zkSync 101: Everything you need to know about L2 blockchain
zkSync is a layer 2 solution for transferring Ether and ERC20 tokens. Let’s review it.
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Despite the significant growth of Bitcoin and other cryptocurrencies prices in 2020, the amount of stolen crypto as a result of hacks is actually less than in 2019. According to the Ciphertrace report, the total amount of stolen funds equals ~468 mln USD.
Most of the attacks in 2020 were made on DeFi projects which speaks of the immaturity of this new fast-growing segment. Nevertheless, the number of stolen cryptocurrencies from centralized services are still much higher. For example, as a result of the Kucoin hack, cryptocurrency was stolen in the equivalent of $ 275 million. DeFi hacks make up roughly 21% of the 2020 cryptocurrency hack and theft volume.
Nevertheless, hackers attack not only crypto platforms but also users themselves in particular. Every day, stories are published on the Internet about how hackers stole a user’s crypto by gaining access to his crypto wallet or crypto exchange account. Some cryptocurrency users have no idea how high the risk of hacking their account or wallet can be.
In this article, we describe the 5 most popular reasons how users may lose their crypto.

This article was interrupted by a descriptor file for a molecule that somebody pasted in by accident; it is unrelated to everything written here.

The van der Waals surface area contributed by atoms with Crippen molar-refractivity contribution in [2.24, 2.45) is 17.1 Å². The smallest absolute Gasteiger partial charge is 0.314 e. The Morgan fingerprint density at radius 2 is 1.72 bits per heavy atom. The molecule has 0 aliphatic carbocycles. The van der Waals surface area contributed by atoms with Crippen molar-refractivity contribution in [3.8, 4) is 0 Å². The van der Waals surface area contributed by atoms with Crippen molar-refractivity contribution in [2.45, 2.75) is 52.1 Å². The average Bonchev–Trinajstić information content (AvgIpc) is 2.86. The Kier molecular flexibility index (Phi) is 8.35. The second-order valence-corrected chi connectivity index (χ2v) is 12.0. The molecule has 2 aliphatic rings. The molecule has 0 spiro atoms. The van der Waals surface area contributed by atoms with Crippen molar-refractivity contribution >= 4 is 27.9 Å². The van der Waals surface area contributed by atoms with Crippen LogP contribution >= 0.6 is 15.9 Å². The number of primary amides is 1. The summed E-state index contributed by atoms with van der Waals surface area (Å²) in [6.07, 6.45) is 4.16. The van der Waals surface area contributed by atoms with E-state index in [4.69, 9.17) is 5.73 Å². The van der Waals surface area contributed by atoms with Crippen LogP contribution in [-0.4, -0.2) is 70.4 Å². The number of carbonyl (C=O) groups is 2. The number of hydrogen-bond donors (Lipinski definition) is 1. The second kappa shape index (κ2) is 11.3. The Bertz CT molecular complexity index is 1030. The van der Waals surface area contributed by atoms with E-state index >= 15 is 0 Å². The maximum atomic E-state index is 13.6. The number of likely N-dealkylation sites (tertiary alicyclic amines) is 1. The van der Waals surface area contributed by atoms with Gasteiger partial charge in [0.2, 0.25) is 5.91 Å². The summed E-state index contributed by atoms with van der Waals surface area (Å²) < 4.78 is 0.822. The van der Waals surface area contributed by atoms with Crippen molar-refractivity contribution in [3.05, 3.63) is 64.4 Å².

Phishing is a type of social engineering attack often used to steal user data, including mnemonic phrases, private keys, and cryptocurrency platforms’ login credentials. Typically, phishing attacks make use of fraudulent emails that convince the user to enter sensitive information into a fraudulent website. The recipient is then tricked into clicking a malicious link, which can lead to the installation of malware or some phishing website.
The simplest example of a successful phishing attack was the MyEtherWallet case from 2017. The cyber-criminals sent an email to the potential customer base of the MyEtherWallet users and announced that they need to synchronize their wallet to comply with the Ethereum hard fork. After clicking on the link, the user was taken to a phishing site that looked like a real one but contained an additional barely noticeable character in the URL. Inattentive users entered their secret phrases, private keys, passwords from wallets, thereby providing this data to attackers, and then lost their cryptocurrency.
The latest example of a successful attack on Ledger wallet users. The scam used a phishing email that directed users to a fake version of the Ledger website that substituted a homoglyph in the URL as in the previous case with MyEtherWallet. On the fake site, victims were fooled into downloading malware posing as a security update which drained the balance from their Ledger wallet. From this, follows the conclusion that even hardware wallet users are not protected from phishing attacks.